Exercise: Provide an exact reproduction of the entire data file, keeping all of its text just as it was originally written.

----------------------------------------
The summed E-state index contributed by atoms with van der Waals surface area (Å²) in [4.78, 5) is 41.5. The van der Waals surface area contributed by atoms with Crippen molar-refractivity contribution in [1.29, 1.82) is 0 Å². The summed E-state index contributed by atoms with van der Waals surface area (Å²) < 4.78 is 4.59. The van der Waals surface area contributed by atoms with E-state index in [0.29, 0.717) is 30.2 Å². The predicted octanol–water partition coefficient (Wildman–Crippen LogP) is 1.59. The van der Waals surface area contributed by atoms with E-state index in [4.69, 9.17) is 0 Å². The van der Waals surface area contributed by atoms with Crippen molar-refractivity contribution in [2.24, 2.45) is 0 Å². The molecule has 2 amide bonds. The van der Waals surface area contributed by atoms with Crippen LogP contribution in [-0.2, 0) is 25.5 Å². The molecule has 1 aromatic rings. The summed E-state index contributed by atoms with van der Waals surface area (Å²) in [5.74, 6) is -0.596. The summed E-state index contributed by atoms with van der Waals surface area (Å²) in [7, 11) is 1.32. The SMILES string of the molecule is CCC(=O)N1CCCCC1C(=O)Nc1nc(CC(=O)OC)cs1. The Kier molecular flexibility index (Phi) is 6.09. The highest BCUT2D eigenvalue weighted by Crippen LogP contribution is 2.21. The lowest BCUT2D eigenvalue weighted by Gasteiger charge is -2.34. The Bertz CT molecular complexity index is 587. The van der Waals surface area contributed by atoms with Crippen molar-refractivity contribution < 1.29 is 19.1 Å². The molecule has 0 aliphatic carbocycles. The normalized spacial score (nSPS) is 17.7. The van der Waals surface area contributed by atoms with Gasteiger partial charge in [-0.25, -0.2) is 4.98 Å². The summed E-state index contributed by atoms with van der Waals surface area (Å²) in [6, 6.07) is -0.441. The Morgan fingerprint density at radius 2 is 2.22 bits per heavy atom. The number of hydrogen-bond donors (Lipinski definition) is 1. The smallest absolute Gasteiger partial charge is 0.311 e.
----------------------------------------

The summed E-state index contributed by atoms with van der Waals surface area (Å²) in [4.78, 5) is 41.5. The van der Waals surface area contributed by atoms with Crippen molar-refractivity contribution in [1.29, 1.82) is 0 Å². The summed E-state index contributed by atoms with van der Waals surface area (Å²) < 4.78 is 4.59. The van der Waals surface area contributed by atoms with E-state index in [0.29, 0.717) is 30.2 Å². The predicted octanol–water partition coefficient (Wildman–Crippen LogP) is 1.59. The van der Waals surface area contributed by atoms with E-state index in [4.69, 9.17) is 0 Å². The van der Waals surface area contributed by atoms with Crippen molar-refractivity contribution in [2.24, 2.45) is 0 Å². The molecule has 2 amide bonds. The van der Waals surface area contributed by atoms with Crippen LogP contribution in [-0.2, 0) is 25.5 Å². The molecule has 1 aromatic rings. The summed E-state index contributed by atoms with van der Waals surface area (Å²) in [5.74, 6) is -0.596. The summed E-state index contributed by atoms with van der Waals surface area (Å²) in [7, 11) is 1.32. The SMILES string of the molecule is CCC(=O)N1CCCCC1C(=O)Nc1nc(CC(=O)OC)cs1. The Kier molecular flexibility index (Phi) is 6.09. The highest BCUT2D eigenvalue weighted by Crippen LogP contribution is 2.21. The lowest BCUT2D eigenvalue weighted by Gasteiger charge is -2.34. The Bertz CT molecular complexity index is 587. The van der Waals surface area contributed by atoms with Crippen molar-refractivity contribution < 1.29 is 19.1 Å². The molecule has 0 aliphatic carbocycles. The normalized spacial score (nSPS) is 17.7. The van der Waals surface area contributed by atoms with Gasteiger partial charge in [-0.25, -0.2) is 4.98 Å². The summed E-state index contributed by atoms with van der Waals surface area (Å²) in [6, 6.07) is -0.441. The Morgan fingerprint density at radius 2 is 2.22 bits per heavy atom. The number of hydrogen-bond donors (Lipinski definition) is 1. The smallest absolute Gasteiger partial charge is 0.311 e.